Whenever a new reporter starts in the newsroom, one of the first questions they ask after being assigned a story is, "Well, how long should it be?"
I've working in several newsrooms in my career. Some editors have made specific requests to the inch ("Cover that crash. I can give you 10 inches!"); Some have guidelines depending on the type of story being reported ("X amount of space for breaking news, Y for analyses, Z for features."); and then there's those editors who let the story be the guide.
I fall into the last category. How long should the story be? Well, it depends on what you're writing. If the person being interviewed has some great quotes, and a really interesting story to tell, maybe it's longer than your typical news piece. Likewise, there are times when, despite how interesting a story sounds, the main people involved really don't have anything to say.
Once, while working in Greenfield, Mass., a reporter went out to talk to an elderly woman who had been mugged. I'd imagine that was going to be a brief for the police report page. However, once she reached the scene, not only was the extremely articulate and animated "victim" more than eager to tell her story, by a by-stander who saw what happened and caught the mugger was also there, being thanked by the victim and interviewed by police (and then our reporter).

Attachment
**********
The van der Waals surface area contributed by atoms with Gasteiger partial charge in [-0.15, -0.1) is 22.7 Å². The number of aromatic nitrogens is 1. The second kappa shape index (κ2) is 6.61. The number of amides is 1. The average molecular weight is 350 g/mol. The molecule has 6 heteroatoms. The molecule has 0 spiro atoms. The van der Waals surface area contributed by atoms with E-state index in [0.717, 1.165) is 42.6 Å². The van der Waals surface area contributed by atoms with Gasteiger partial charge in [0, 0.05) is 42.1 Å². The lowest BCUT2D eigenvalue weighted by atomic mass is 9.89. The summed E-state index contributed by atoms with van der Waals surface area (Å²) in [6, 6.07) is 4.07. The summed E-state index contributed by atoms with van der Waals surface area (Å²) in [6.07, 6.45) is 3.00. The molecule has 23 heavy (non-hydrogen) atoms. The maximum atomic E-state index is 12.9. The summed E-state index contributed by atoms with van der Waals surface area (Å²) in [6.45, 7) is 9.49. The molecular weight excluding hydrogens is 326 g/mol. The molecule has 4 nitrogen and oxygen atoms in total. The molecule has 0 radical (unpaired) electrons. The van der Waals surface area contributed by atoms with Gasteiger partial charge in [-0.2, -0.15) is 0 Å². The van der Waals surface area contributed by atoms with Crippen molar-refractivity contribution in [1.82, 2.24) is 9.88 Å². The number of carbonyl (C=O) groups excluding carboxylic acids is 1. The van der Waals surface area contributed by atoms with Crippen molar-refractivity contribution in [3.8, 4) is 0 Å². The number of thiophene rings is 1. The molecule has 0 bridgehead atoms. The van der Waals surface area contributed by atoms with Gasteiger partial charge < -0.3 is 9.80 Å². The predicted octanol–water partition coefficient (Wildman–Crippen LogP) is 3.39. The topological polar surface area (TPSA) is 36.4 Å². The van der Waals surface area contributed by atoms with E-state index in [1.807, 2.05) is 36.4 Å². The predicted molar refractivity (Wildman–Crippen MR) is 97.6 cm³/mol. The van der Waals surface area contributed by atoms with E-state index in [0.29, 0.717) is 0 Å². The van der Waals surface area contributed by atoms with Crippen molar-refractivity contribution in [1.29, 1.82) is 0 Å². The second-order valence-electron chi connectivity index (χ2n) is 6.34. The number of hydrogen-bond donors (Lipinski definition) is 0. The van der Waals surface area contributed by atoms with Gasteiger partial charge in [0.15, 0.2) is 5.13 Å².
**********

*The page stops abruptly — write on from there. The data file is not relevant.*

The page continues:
What may have been a brief turned into a front-page feature which, if memory serves, even won a regional award for breaking news coverage the following year.
The point is, there are several tips that help good reporters be better reporters. One of those is to recognize what you're writing, who the potential audience is, and writing appropriately for length. Most of the time I'd like to think they get it right. When they don't ... well, that's why editors are there.
This post was prompted by two similar posts last month: Steve Buttry's Newspaper stories are too long, except when they’re too short, which was a response to Alan Mutter's piece Most newspaper stories are still too long. (I encourage readers to take a look at both pieces.)
In the meantime, here's two pieces I offer as food for thought (one from each writer):
"Many stories can be told better in charts, pictures or infographics than in the hundreds, and sometimes thousands, of words that tend to be the go-to medium for most newspaper journalists."
And from Buttry:
"The length of a story isn’t what matters; it’s how well the story connects with readers."